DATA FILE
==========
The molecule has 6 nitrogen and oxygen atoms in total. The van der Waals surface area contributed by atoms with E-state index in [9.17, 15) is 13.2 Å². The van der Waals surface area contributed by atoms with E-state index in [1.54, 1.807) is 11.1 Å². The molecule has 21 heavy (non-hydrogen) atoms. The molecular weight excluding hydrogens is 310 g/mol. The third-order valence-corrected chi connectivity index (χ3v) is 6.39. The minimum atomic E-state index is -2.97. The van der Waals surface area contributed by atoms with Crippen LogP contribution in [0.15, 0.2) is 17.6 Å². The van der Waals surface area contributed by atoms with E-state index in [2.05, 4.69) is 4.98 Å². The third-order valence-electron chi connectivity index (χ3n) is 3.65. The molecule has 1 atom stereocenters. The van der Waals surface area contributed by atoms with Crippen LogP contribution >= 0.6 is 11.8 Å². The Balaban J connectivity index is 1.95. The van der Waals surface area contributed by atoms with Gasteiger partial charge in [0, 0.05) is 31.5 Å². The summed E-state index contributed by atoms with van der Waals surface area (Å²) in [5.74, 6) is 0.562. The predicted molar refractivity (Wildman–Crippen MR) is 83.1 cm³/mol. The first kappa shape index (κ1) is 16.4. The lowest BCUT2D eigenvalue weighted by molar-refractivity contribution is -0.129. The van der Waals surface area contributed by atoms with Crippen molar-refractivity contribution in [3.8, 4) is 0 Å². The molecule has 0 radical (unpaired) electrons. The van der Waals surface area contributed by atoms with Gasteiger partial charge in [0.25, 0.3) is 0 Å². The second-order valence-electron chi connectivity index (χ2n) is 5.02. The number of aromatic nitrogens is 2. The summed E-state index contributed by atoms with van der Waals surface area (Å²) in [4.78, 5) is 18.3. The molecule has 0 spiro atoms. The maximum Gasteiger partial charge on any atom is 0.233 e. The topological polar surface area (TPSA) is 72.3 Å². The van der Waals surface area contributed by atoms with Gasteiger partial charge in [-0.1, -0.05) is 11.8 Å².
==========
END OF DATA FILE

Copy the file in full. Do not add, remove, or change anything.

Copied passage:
The molecule has 6 nitrogen and oxygen atoms in total. The van der Waals surface area contributed by atoms with E-state index in [9.17, 15) is 13.2 Å². The van der Waals surface area contributed by atoms with E-state index in [1.54, 1.807) is 11.1 Å². The molecule has 21 heavy (non-hydrogen) atoms. The molecular weight excluding hydrogens is 310 g/mol. The third-order valence-corrected chi connectivity index (χ3v) is 6.39. The minimum atomic E-state index is -2.97. The van der Waals surface area contributed by atoms with Crippen LogP contribution in [0.15, 0.2) is 17.6 Å². The van der Waals surface area contributed by atoms with E-state index in [2.05, 4.69) is 4.98 Å². The third-order valence-electron chi connectivity index (χ3n) is 3.65. The molecule has 1 atom stereocenters. The van der Waals surface area contributed by atoms with Crippen LogP contribution >= 0.6 is 11.8 Å². The Balaban J connectivity index is 1.95. The van der Waals surface area contributed by atoms with Gasteiger partial charge in [0, 0.05) is 31.5 Å². The summed E-state index contributed by atoms with van der Waals surface area (Å²) in [5.74, 6) is 0.562. The predicted molar refractivity (Wildman–Crippen MR) is 83.1 cm³/mol. The first kappa shape index (κ1) is 16.4. The lowest BCUT2D eigenvalue weighted by molar-refractivity contribution is -0.129. The van der Waals surface area contributed by atoms with Crippen molar-refractivity contribution in [3.8, 4) is 0 Å². The molecule has 0 radical (unpaired) electrons. The van der Waals surface area contributed by atoms with Gasteiger partial charge in [0.25, 0.3) is 0 Å². The second-order valence-electron chi connectivity index (χ2n) is 5.02. The number of aromatic nitrogens is 2. The summed E-state index contributed by atoms with van der Waals surface area (Å²) in [4.78, 5) is 18.3. The molecule has 0 spiro atoms. The maximum Gasteiger partial charge on any atom is 0.233 e. The topological polar surface area (TPSA) is 72.3 Å². The van der Waals surface area contributed by atoms with Gasteiger partial charge in [-0.1, -0.05) is 11.8 Å².